My grandparents were "Thistles", as was I.  They came here by ferry from Newfoundland just after they had their first child.  My grandfather was a seal hunter, sent out at the age of 10 or 13 to work on a seal boat; a fisherman and a lobsterman.  The Thistles have always lived by the sea.  And that is what this poem is really about.
I took the picture of the thistles at the edge of the sea, near our (hopefully) new/old cottage...which we are in the process of buying.


Thursday, August 4, 2011

Waiting for Someone

The house sits alone
Waiting for someone
Who will not come;
A sealed box.
Open it tenderly.
Step quietly
Inside this
Glimpse of
Someone's life:
Clothing missing touches,
Photographs with muted voices,
Chairs dusty and cold,
Books closed and stiff,
Walls with faded, flowered curls.
Each room holding memories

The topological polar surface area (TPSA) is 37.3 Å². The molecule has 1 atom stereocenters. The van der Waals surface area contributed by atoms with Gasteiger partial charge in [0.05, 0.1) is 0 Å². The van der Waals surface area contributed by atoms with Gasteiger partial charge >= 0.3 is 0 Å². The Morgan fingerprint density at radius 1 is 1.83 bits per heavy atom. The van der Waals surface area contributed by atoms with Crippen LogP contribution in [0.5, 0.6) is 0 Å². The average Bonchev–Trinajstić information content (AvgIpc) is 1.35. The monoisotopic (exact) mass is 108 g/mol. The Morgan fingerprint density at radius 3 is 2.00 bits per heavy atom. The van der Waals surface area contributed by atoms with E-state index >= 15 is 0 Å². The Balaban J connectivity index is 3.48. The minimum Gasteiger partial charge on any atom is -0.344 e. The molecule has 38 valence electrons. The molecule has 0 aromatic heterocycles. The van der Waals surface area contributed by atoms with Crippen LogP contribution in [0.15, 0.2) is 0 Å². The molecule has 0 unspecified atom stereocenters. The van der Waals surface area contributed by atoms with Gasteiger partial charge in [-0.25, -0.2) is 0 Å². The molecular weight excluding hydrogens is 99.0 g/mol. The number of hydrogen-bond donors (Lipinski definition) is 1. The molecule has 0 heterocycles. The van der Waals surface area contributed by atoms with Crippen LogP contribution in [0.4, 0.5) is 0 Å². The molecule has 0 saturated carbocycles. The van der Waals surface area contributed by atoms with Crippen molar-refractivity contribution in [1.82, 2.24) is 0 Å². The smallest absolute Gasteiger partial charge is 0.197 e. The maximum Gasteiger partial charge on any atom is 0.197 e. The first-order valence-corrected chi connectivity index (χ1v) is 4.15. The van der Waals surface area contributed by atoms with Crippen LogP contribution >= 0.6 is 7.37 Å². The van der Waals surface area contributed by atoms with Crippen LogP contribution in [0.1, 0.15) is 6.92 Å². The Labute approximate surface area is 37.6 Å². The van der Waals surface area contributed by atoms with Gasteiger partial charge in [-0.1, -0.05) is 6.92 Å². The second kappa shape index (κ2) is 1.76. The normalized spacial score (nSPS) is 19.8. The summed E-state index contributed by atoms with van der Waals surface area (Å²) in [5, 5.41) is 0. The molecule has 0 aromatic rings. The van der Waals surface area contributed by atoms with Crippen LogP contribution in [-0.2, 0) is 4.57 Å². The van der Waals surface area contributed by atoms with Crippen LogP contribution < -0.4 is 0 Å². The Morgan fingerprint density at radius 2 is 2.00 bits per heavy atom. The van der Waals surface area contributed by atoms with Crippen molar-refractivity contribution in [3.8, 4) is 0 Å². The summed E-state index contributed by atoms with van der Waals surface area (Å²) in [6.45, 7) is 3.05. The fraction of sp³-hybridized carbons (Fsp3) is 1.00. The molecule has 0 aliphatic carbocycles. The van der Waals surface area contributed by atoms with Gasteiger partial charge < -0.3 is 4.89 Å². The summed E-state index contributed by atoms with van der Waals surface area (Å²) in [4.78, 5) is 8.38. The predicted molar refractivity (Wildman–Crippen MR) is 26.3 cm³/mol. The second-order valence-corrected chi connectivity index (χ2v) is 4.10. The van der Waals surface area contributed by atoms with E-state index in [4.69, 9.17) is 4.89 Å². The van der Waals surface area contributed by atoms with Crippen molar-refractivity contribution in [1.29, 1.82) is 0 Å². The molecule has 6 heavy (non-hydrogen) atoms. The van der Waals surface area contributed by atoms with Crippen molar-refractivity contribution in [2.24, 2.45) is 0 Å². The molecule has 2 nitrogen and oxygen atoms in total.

Of someone.
The house sits alone
Waiting for someone
To come
To warm its core
To rekindle life
And love.
We will be
That someone now.

Monday, August 1, 2011

The Circus Was in Town Sunday (and No One Told Me)


It seemed just another Sunday.
As we gathered in the back room though, we were missing five of our twelve choir members.  It was a bit unusual, but we'd manage.  We'd just have to reposition ourselves and sing louder!

We filed in to signal the start of the morning’s message service.  All appeared normal.  But as in a "what's wrong with this picture" page, the differences slowly became apparent.  A couple that was normally two rows from the back on the center aisle was sitting two pews from the front on the side aisle.  A mother and son who were usually in the back pew on the left, were one pew forward of their rightful seats.   It’s not like people own pews or anything, but it’s still somewhat disturbing when people are displaced.  You know that something is up with God.

We sang.  We finished.  Nothing else was different so far . . .
We filed down and slid into to our seats, and the message began.

“Now!” I guess God must have said.

A baby cried.  This baby is usually asleep all the time.
From behind me I heard the low voice of someone, talking to himself.  “Very strange,” I thought.